WWOOFing it Up in Kiwiland: organic farming in New Zealand 2012

3 years later and life brings me back to New Zealand. This time for a longer period, for a different purpose, with a different outlook on life than last time. I hope what transpires from a few years of travelling as far and as wide as possible across this beautiful country is a basic but decent knowledge and experience in organic farming, self sustainable living, and food production. Come and join me, there's loads of room in the car.

Wednesday, 24 October 2012

Shepherds should get free healthcare

I left the farm on Friday 19th October because I really wasn't doing much farming. I cleared a pile of bark in one of the fields that must have been left there for a year or so. There were hundreds of worms and slugs and spiders. One of the spiders carried a giant white sac under it's body. Still don't know what it was. I thanked my host family for their warmth and I left for my sister's via Reikorangi pottery, cafe and animal park.

A step back in time, there were collections of pottery from ancient China and who knows where else, stacked in glass cases like an old persons living room. Beside art and pottery, and woodenware from current artists, including the couple who own the place, Wilf and Jan. Both very chatty, friendly, and switched on for their age. Each of them telling me that they'd been living on the land and been together for over 50 years. A wee place with a lot of character. I could see peacocks strutting in the animal park next door and chickens and roosters running around underfeet, obviously with more freedom than allowed to the peacocks. I decided to save a visit to the animal farm until better weather and with company, and had a chilled tea and cheese scone instead. Delicious.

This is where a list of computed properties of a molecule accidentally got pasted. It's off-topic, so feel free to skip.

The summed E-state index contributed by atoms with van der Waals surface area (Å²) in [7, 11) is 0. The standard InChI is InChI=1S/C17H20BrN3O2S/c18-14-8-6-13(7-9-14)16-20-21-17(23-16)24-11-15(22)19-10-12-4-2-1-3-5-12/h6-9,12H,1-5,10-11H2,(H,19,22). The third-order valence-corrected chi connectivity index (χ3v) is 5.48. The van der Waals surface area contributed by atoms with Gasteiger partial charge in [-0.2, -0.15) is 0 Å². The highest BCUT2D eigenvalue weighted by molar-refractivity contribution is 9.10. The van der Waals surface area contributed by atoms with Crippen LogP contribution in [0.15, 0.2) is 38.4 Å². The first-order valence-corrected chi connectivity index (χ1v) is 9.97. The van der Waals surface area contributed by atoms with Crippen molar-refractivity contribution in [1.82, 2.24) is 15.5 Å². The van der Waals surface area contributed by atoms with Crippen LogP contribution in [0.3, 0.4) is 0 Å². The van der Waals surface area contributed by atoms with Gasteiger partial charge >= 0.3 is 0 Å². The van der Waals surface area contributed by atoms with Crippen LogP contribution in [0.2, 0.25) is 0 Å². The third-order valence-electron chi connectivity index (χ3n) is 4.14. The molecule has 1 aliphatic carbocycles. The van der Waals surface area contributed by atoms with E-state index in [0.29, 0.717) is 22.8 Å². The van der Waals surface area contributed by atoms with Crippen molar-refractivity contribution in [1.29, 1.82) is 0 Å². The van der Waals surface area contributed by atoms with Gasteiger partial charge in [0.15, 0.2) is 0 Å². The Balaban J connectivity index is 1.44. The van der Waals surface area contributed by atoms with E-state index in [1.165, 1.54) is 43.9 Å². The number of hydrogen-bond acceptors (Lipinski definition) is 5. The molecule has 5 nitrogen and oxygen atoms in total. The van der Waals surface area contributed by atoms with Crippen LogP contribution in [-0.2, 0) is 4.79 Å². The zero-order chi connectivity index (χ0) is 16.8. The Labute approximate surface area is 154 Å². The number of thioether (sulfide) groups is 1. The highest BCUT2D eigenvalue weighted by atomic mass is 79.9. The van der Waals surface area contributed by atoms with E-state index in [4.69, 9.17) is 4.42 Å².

A strange thing happened the evening I came back to Paraparaumu. My lovely brother in law had roasted lamb for dinner, which was beautifully done. Normally, I'd be appreciating it, but for the first time, eating lamb was unpleasant, and you who know me well, know that I love eating lamb. Or rather, I used to. I couldn't help thinking about Baa baa.

The previous Thursday morning we were rotating the animals between paddocks, to let the grass recouperate. It was a miserable day, cold, wet and windy. Thankfully, it only took an hour to shift the horses, then the sheep; a good time, apparently. The rest of the day was spent cleaning.

Since then I've been resting and trying to clear a serious case of diarrhea which has got progressively worse. Now I'm in bed on antibiotics for the second time this year. I am shocked that healthcare is not free, then astounded at the price of of it. Healthcare should be a right, not a privilege. The NHS in the UK, is the best in the world. It might not be perfect, but it says that healthcare is priority, for everyone, no matter who you are.

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